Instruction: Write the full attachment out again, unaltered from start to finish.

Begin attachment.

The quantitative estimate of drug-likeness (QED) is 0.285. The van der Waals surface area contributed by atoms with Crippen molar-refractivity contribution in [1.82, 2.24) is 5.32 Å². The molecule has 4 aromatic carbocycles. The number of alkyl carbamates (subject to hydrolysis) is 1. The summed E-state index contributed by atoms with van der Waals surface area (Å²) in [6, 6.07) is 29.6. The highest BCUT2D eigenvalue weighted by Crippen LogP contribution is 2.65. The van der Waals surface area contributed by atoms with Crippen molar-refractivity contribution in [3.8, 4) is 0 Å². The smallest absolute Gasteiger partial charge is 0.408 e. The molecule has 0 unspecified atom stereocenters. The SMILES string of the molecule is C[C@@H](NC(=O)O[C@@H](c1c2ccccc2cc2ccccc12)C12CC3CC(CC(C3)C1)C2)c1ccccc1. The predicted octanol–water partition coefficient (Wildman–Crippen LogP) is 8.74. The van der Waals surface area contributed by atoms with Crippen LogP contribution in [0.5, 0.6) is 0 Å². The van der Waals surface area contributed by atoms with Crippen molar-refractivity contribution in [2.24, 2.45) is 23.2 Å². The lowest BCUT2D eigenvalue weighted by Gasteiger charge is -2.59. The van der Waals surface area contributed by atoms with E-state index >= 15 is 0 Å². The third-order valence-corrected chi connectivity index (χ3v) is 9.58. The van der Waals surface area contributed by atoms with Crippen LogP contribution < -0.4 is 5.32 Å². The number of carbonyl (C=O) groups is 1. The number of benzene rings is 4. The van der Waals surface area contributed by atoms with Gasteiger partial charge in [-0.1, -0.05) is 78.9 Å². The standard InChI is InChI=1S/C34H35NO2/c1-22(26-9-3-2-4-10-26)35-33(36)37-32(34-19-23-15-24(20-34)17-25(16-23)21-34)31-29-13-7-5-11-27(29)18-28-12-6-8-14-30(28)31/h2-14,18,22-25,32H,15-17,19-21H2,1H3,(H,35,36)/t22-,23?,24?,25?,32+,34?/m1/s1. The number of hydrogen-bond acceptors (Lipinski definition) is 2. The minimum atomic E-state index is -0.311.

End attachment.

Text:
The quantitative estimate of drug-likeness (QED) is 0.285. The van der Waals surface area contributed by atoms with Crippen molar-refractivity contribution in [1.82, 2.24) is 5.32 Å². The molecule has 4 aromatic carbocycles. The number of alkyl carbamates (subject to hydrolysis) is 1. The summed E-state index contributed by atoms with van der Waals surface area (Å²) in [6, 6.07) is 29.6. The highest BCUT2D eigenvalue weighted by Crippen LogP contribution is 2.65. The van der Waals surface area contributed by atoms with Crippen molar-refractivity contribution in [3.8, 4) is 0 Å². The smallest absolute Gasteiger partial charge is 0.408 e. The molecule has 0 unspecified atom stereocenters. The SMILES string of the molecule is C[C@@H](NC(=O)O[C@@H](c1c2ccccc2cc2ccccc12)C12CC3CC(CC(C3)C1)C2)c1ccccc1. The predicted octanol–water partition coefficient (Wildman–Crippen LogP) is 8.74. The van der Waals surface area contributed by atoms with Crippen LogP contribution in [0.5, 0.6) is 0 Å². The van der Waals surface area contributed by atoms with Crippen molar-refractivity contribution in [2.24, 2.45) is 23.2 Å². The lowest BCUT2D eigenvalue weighted by Gasteiger charge is -2.59. The van der Waals surface area contributed by atoms with E-state index >= 15 is 0 Å². The third-order valence-corrected chi connectivity index (χ3v) is 9.58. The van der Waals surface area contributed by atoms with Crippen LogP contribution < -0.4 is 5.32 Å². The number of carbonyl (C=O) groups is 1. The number of benzene rings is 4. The van der Waals surface area contributed by atoms with Gasteiger partial charge in [-0.1, -0.05) is 78.9 Å². The standard InChI is InChI=1S/C34H35NO2/c1-22(26-9-3-2-4-10-26)35-33(36)37-32(34-19-23-15-24(20-34)17-25(16-23)21-34)31-29-13-7-5-11-27(29)18-28-12-6-8-14-30(28)31/h2-14,18,22-25,32H,15-17,19-21H2,1H3,(H,35,36)/t22-,23?,24?,25?,32+,34?/m1/s1. The number of hydrogen-bond acceptors (Lipinski definition) is 2. The minimum atomic E-state index is -0.311.